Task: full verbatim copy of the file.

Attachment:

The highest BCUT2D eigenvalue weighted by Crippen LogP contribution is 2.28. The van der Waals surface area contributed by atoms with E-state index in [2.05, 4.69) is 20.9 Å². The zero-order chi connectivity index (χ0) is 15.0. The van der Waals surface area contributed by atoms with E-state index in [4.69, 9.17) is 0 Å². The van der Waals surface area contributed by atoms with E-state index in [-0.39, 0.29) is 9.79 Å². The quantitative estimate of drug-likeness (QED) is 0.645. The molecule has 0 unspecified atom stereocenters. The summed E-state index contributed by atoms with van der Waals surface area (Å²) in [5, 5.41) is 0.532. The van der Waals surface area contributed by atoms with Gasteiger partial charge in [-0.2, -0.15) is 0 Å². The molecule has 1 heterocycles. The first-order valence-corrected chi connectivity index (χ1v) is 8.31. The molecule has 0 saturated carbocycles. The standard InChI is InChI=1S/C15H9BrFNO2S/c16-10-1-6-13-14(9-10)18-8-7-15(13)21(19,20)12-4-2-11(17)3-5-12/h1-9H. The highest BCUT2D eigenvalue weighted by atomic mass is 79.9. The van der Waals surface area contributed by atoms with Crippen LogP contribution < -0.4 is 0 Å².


The highest BCUT2D eigenvalue weighted by Crippen LogP contribution is 2.28. The van der Waals surface area contributed by atoms with E-state index in [2.05, 4.69) is 20.9 Å². The zero-order chi connectivity index (χ0) is 15.0. The van der Waals surface area contributed by atoms with E-state index in [4.69, 9.17) is 0 Å². The van der Waals surface area contributed by atoms with E-state index in [-0.39, 0.29) is 9.79 Å². The quantitative estimate of drug-likeness (QED) is 0.645. The molecule has 0 unspecified atom stereocenters. The summed E-state index contributed by atoms with van der Waals surface area (Å²) in [5, 5.41) is 0.532. The van der Waals surface area contributed by atoms with Gasteiger partial charge in [-0.2, -0.15) is 0 Å². The molecule has 1 heterocycles. The first-order valence-corrected chi connectivity index (χ1v) is 8.31. The molecule has 0 saturated carbocycles. The standard InChI is InChI=1S/C15H9BrFNO2S/c16-10-1-6-13-14(9-10)18-8-7-15(13)21(19,20)12-4-2-11(17)3-5-12/h1-9H. The highest BCUT2D eigenvalue weighted by atomic mass is 79.9. The van der Waals surface area contributed by atoms with Crippen LogP contribution < -0.4 is 0 Å².